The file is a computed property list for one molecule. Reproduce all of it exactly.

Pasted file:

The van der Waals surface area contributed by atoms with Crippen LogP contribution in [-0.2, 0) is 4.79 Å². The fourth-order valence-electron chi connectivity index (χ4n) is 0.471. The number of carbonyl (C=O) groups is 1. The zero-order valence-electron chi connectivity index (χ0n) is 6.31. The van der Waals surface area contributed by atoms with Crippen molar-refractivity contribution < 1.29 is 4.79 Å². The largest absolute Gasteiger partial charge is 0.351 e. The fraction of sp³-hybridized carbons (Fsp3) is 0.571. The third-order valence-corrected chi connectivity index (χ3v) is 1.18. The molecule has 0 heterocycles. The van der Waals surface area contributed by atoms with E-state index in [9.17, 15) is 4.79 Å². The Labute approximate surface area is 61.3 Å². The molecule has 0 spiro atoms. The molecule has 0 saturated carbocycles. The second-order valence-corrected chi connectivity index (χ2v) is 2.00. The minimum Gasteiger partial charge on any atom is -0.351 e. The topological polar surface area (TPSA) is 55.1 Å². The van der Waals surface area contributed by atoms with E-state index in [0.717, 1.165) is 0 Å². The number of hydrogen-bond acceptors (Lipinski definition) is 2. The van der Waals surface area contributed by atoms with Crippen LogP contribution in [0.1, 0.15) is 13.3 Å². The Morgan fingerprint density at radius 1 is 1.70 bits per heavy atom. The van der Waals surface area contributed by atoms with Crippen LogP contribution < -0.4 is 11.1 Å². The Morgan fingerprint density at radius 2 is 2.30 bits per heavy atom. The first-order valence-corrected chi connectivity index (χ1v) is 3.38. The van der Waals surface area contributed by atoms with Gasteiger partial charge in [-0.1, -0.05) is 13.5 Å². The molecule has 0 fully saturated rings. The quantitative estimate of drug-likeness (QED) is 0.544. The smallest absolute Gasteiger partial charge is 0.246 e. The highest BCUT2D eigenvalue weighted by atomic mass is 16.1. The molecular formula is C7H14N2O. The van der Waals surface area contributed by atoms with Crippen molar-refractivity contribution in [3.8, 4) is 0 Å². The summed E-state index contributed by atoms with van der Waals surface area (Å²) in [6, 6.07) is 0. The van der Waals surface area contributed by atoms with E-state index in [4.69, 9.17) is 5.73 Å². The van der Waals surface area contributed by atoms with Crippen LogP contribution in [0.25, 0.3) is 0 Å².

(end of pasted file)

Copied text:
The van der Waals surface area contributed by atoms with Crippen LogP contribution in [-0.2, 0) is 4.79 Å². The fourth-order valence-electron chi connectivity index (χ4n) is 0.471. The number of carbonyl (C=O) groups is 1. The zero-order valence-electron chi connectivity index (χ0n) is 6.31. The van der Waals surface area contributed by atoms with Crippen molar-refractivity contribution < 1.29 is 4.79 Å². The largest absolute Gasteiger partial charge is 0.351 e. The fraction of sp³-hybridized carbons (Fsp3) is 0.571. The third-order valence-corrected chi connectivity index (χ3v) is 1.18. The molecule has 0 heterocycles. The van der Waals surface area contributed by atoms with E-state index in [9.17, 15) is 4.79 Å². The Labute approximate surface area is 61.3 Å². The molecule has 0 spiro atoms. The molecule has 0 saturated carbocycles. The second-order valence-corrected chi connectivity index (χ2v) is 2.00. The minimum Gasteiger partial charge on any atom is -0.351 e. The topological polar surface area (TPSA) is 55.1 Å². The van der Waals surface area contributed by atoms with E-state index in [0.717, 1.165) is 0 Å². The number of hydrogen-bond acceptors (Lipinski definition) is 2. The van der Waals surface area contributed by atoms with Crippen LogP contribution in [0.1, 0.15) is 13.3 Å². The Morgan fingerprint density at radius 1 is 1.70 bits per heavy atom. The van der Waals surface area contributed by atoms with Crippen LogP contribution < -0.4 is 11.1 Å². The Morgan fingerprint density at radius 2 is 2.30 bits per heavy atom. The first-order valence-corrected chi connectivity index (χ1v) is 3.38. The van der Waals surface area contributed by atoms with Gasteiger partial charge in [-0.1, -0.05) is 13.5 Å². The molecule has 0 fully saturated rings. The quantitative estimate of drug-likeness (QED) is 0.544. The smallest absolute Gasteiger partial charge is 0.246 e. The highest BCUT2D eigenvalue weighted by atomic mass is 16.1. The molecular formula is C7H14N2O. The van der Waals surface area contributed by atoms with Crippen molar-refractivity contribution in [3.8, 4) is 0 Å². The summed E-state index contributed by atoms with van der Waals surface area (Å²) in [6, 6.07) is 0. The van der Waals surface area contributed by atoms with E-state index in [4.69, 9.17) is 5.73 Å². The van der Waals surface area contributed by atoms with Crippen LogP contribution in [0.25, 0.3) is 0 Å².